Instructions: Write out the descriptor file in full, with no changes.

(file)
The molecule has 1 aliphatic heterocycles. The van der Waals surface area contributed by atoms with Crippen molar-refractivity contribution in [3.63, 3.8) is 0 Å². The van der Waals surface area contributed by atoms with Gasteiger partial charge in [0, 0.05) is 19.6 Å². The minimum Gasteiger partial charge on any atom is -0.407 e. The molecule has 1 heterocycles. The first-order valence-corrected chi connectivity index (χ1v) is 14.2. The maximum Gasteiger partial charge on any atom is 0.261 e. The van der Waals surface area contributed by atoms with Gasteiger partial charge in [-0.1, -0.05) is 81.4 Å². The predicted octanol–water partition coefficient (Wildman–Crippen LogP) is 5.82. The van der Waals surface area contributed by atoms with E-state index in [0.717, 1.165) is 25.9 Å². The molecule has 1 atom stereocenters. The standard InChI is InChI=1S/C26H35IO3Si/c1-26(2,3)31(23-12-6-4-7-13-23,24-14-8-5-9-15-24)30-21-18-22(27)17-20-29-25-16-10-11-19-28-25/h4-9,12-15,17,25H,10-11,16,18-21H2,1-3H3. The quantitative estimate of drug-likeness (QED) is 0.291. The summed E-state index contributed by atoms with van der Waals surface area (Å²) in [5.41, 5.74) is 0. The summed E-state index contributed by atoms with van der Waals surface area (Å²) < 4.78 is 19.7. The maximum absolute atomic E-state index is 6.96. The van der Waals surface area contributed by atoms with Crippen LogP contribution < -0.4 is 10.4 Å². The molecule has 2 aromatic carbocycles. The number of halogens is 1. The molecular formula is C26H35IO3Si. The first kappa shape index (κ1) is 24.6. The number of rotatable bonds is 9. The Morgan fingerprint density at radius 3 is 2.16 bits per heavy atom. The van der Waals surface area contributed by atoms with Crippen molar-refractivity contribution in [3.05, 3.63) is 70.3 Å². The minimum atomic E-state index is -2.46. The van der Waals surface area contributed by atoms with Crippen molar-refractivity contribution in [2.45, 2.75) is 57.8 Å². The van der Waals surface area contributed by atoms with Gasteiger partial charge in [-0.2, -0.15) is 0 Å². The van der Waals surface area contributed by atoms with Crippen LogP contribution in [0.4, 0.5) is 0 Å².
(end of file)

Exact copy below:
The molecule has 1 aliphatic heterocycles. The van der Waals surface area contributed by atoms with Crippen molar-refractivity contribution in [3.63, 3.8) is 0 Å². The van der Waals surface area contributed by atoms with Gasteiger partial charge in [0, 0.05) is 19.6 Å². The minimum Gasteiger partial charge on any atom is -0.407 e. The molecule has 1 heterocycles. The first-order valence-corrected chi connectivity index (χ1v) is 14.2. The maximum Gasteiger partial charge on any atom is 0.261 e. The van der Waals surface area contributed by atoms with Gasteiger partial charge in [-0.1, -0.05) is 81.4 Å². The predicted octanol–water partition coefficient (Wildman–Crippen LogP) is 5.82. The van der Waals surface area contributed by atoms with E-state index in [0.717, 1.165) is 25.9 Å². The molecule has 1 atom stereocenters. The standard InChI is InChI=1S/C26H35IO3Si/c1-26(2,3)31(23-12-6-4-7-13-23,24-14-8-5-9-15-24)30-21-18-22(27)17-20-29-25-16-10-11-19-28-25/h4-9,12-15,17,25H,10-11,16,18-21H2,1-3H3. The quantitative estimate of drug-likeness (QED) is 0.291. The summed E-state index contributed by atoms with van der Waals surface area (Å²) in [5.41, 5.74) is 0. The summed E-state index contributed by atoms with van der Waals surface area (Å²) < 4.78 is 19.7. The maximum absolute atomic E-state index is 6.96. The van der Waals surface area contributed by atoms with Crippen LogP contribution < -0.4 is 10.4 Å². The molecule has 2 aromatic carbocycles. The number of halogens is 1. The molecular formula is C26H35IO3Si. The first kappa shape index (κ1) is 24.6. The number of rotatable bonds is 9. The Morgan fingerprint density at radius 3 is 2.16 bits per heavy atom. The van der Waals surface area contributed by atoms with Crippen molar-refractivity contribution in [3.05, 3.63) is 70.3 Å². The minimum atomic E-state index is -2.46. The van der Waals surface area contributed by atoms with Crippen molar-refractivity contribution in [2.45, 2.75) is 57.8 Å². The van der Waals surface area contributed by atoms with Gasteiger partial charge in [-0.2, -0.15) is 0 Å². The van der Waals surface area contributed by atoms with Crippen LogP contribution in [0.4, 0.5) is 0 Å².